Feb. 7, 2014, 3:48 a.m.

What’s next on non­pro­lif­er­a­tion and in­ter­na­tion­al se­cur­ity, in Wash­ing­ton and around the globe.

— Feb. 10: The At­lantic Coun­cil will hold a for­um to dis­cuss this ques­tion: “Will a Coun­terter­ror­ism Op­er­a­tion in Pakistan Suc­ceed un­der Cur­rent Con­di­tions?” As the world awaits the rol­lout of Nawaz Sharif’s new se­cur­ity strategy, the Pakistani prime min­is­ter has tried to keep op­tions open for both dia­logue with, and war against, Tehrik-e Taliban Pakistan in­sur­gents. Speak­ers at the Wash­ing­ton event are Im­tiaz Gul, who dir­ects the Cen­ter for Re­search and Se­cur­ity Stud­ies in Is­lamabad, and Shuja Nawaz, head of the At­lantic Coun­cil’s South Asia Cen­ter.

— Feb. 10: The Stim­son Cen­ter in Wash­ing­ton takes its turn ad­dress­ing “Ir­an, The Deal and The Gulf.” Its pan­el of ex­perts will in­clude: Jean-Fran­cois Seznec of Johns Hop­kins Uni­versity’s School of Ad­vanced In­ter­na­tion­al Stud­ies; Mi­chael Con­nell of the Cen­ter for Nav­al Ana­lyses’ Ir­a­ni­an Stud­ies Pro­gram; and Geneive Abdo of the Stim­son Cen­ter’s Middle East Pro­gram. El­len Laipson, the cen­ter’s pres­id­ent and CEO, mod­er­ates.

— Feb. 10-12: The three-year-old Urani­um Film Fest­iv­al — which ori­gin­ates in Rio de Janeiro, Brazil — hits Wash­ing­ton’s Goethe In­sti­tute. Over the course of the glob­al fest­iv­al, par­ti­cipants will screen more than 60 movies about atom­ic power, ra­dio­activ­ity, urani­um min­ing, nuc­le­ar bombs and the dis­asters at Fukushi­ma, Ja­pan, and Chernobyl, Rus­sia. It all starts with “The Atom­ic States of Amer­ica,” a 92-minute doc­u­ment­ary that travels to com­munit­ies across the na­tion to gauge the im­pact of nuc­le­ar power on people’s lives. Some of the film­makers will be on hand to dis­cuss their work at the Wash­ing­ton events, as well as at ad­di­tion­al screen­ings when the fest­iv­al moves on to the Pa­vil­ion Theat­er in Brook­lyn, N.Y., Feb. 14-19.

— Feb. 11: U.S. Dir­ect­or of Na­tion­al In­tel­li­gence James Clap­per and De­fense In­tel­li­gence Agency Dir­ect­or Lt. Gen. Mi­chael Flynn will testi­fy be­fore the Sen­ate Armed Ser­vice Com­mit­tee about “Cur­rent and Fu­ture World­wide Threats.” The hear­ing likely will be­gin with un­clas­si­fied dis­cus­sion, but might go in­to closed ses­sion. Ex­pect some up­dated as­sess­ments about the status of al-Qaida and vari­ous af­fil­i­ated and un­af­fili­ated vi­ol­ent-ex­trem­ist net­works around the globe.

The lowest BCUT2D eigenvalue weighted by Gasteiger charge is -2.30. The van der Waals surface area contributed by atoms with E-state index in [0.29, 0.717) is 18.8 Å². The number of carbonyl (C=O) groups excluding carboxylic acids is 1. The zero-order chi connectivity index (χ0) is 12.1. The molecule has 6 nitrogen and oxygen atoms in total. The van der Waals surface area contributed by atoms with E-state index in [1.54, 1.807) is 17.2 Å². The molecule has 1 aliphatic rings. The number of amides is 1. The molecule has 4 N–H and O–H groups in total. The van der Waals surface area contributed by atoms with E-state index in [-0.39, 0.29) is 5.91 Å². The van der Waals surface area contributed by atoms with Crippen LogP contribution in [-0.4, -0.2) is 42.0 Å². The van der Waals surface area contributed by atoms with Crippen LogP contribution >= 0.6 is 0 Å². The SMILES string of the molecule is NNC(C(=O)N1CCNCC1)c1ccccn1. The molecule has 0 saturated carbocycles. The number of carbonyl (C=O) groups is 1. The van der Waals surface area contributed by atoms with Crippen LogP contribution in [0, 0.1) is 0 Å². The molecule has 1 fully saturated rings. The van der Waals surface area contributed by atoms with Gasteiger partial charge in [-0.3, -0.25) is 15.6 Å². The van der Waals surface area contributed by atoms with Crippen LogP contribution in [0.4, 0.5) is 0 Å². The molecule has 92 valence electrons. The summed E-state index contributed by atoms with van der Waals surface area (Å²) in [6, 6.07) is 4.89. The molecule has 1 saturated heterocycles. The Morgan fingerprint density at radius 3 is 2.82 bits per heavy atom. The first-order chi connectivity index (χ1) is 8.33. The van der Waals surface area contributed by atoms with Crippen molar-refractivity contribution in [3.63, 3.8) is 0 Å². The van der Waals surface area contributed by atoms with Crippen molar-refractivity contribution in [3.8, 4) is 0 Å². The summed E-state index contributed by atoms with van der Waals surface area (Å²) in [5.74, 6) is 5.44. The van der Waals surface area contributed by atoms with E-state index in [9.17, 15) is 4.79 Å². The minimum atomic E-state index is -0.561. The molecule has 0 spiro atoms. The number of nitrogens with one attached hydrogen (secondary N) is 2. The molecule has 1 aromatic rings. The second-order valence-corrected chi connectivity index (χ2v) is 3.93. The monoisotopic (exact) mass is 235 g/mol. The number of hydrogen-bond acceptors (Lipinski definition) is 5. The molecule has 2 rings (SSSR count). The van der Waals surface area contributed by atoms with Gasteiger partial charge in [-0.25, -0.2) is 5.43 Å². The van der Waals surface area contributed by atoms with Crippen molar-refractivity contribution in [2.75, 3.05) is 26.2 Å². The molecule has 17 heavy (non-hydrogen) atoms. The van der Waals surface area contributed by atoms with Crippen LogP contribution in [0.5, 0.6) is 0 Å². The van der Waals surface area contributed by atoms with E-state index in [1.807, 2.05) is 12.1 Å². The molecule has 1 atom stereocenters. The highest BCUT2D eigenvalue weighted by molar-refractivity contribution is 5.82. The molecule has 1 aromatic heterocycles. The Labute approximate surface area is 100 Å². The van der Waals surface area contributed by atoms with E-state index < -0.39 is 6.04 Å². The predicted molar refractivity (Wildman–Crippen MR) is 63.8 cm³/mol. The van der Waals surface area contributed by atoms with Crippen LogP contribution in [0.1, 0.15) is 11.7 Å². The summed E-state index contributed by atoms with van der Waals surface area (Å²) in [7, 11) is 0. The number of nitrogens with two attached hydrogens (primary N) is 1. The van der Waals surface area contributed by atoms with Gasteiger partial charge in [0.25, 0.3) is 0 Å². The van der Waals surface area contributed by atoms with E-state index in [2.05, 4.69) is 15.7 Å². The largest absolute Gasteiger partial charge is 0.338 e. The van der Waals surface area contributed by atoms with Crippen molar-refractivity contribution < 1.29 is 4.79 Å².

— Feb. 11: The U.S. House Home­land Se­cur­ity Sub­com­mit­tee on Coun­terter­ror­ism and In­tel­li­gence will con­vene a hear­ing on the pos­sib­il­ity that an ex­pan­sion in the pres­ence of al-Qaida in Egypt might height­en the ter­ror­ism threat to U.S. cit­ies.

— Feb. 11: Same day, dif­fer­ent Home­land Se­cur­ity Com­mit­tee pan­el. The U.S. House Home­land Se­cur­ity Sub­com­mit­tee on Emer­gency Pre­pared­ness, Re­sponse and Com­mu­nic­a­tions will as­sess the bi­o­ter­ror­ism threat.

— Feb. 11: Pres­id­ent Obama and the first lady Michelle Obama wel­come French Pres­id­ent François Hol­lande to the White House for a state vis­it. Bey­ond the vi­tal ques­tion of wheth­er Hol­lande will bring along his re­cently re­vealed new girl­friend, will he and Obama quietly ex­plore po­ten­tial con­tin­gency plans for the chance that Syr­ia will at­tempt to re­tain some of its most dan­ger­ous chem­ic­al weapons, which have been slated for elim­in­a­tion? Mean­time, Hol­lande last year called the spread of nuc­le­ar weapons a top threat to the Middle East.

— Feb. 11-14: Ex­chan­ge­Mon­it­or Pub­lic­a­tions will blow our minds again with its con­sist­ently com­pre­hens­ive and in­ter­est­ing an­nu­al “Nuc­le­ar De­terrence Sum­mit” in Ar­ling­ton, Va., just across the bridge from Wash­ing­ton. Head­liners in­clude U.S. Rep­res­ent­at­ive Mac Thorn­berry (R-Texas), the House Armed Ser­vices Com­mit­tee vice chair­man; Daniel Pone­man, the deputy En­ergy sec­ret­ary; Maj. Gen. Gar­rett Har­en­cak, the top Air Force brass for stra­tegic de­terrence and nuc­le­ar in­teg­ra­tion; Vice Adm. Terry Be­ne­dict, who dir­ects the Navy’s Stra­tegic Sys­tems Pro­grams; Rose Got­te­moeller, act­ing un­der­sec­ret­ary of State for arms con­trol and in­ter­na­tion­al se­cur­ity; and Bruce Held, act­ing head of the Na­tion­al Nuc­le­ar Se­cur­ity Ad­min­is­tra­tion.

— Feb. 13: Chath­am House in Lon­don is to host an event ex­plor­ing the “Im­ple­ment­a­tion of Eco­nom­ic Sanc­tions: Com­mer­cial and Pub­lic Policy Per­spect­ives.” Five is­sue ex­perts — in­clud­ing Richard Wood, deputy head of the U.K. For­eign and Com­mon­wealth Of­fice’s In­ter­na­tion­al Or­gan­iz­a­tions De­part­ment – will sit down with Chath­am House’s Eliza­beth Wilmshurst to “con­sider pub­lic and com­mer­cial per­spect­ives on eco­nom­ic sanc­tions, in­clud­ing dif­fer­ent view­points on is­sues of com­pli­ance, sanc­tions in prac­tice, and co­ordin­a­tion between the Brit­ish gov­ern­ment and its E.U. part­ners.”

— Feb. 13-14: Na­yar­it, Mex­ico, is the site of the Second Con­fer­ence on the Hu­man­it­ari­an Im­pact of Nuc­le­ar Weapons. This top­ic, say event plan­ners at Mex­ico’s For­eign Min­istry, “must be at the core of all de­lib­er­a­tions on nuc­le­ar dis­arm­a­ment and nuc­le­ar non-pro­lif­er­a­tion.” It fol­lows the first such gath­er­ing in Oslo, Nor­way, last March, where “par­ti­cipants un­an­im­ously con­cluded that there is no type of pre­par­a­tion and ca­pa­city in the world that can pro­tect the pop­u­la­tion of any city from the hu­man­it­ari­an cata­strophe of a nuc­le­ar ex­plo­sion.” The Mex­ico con­fab is to “broaden the dis­cus­sion about the dam­age and risks of nuc­le­ar weapons,” and will not aim to pro­duce a ne­go­ti­ated out­come but rather a “fac­tu­al sum­mary” by the chair­per­son.

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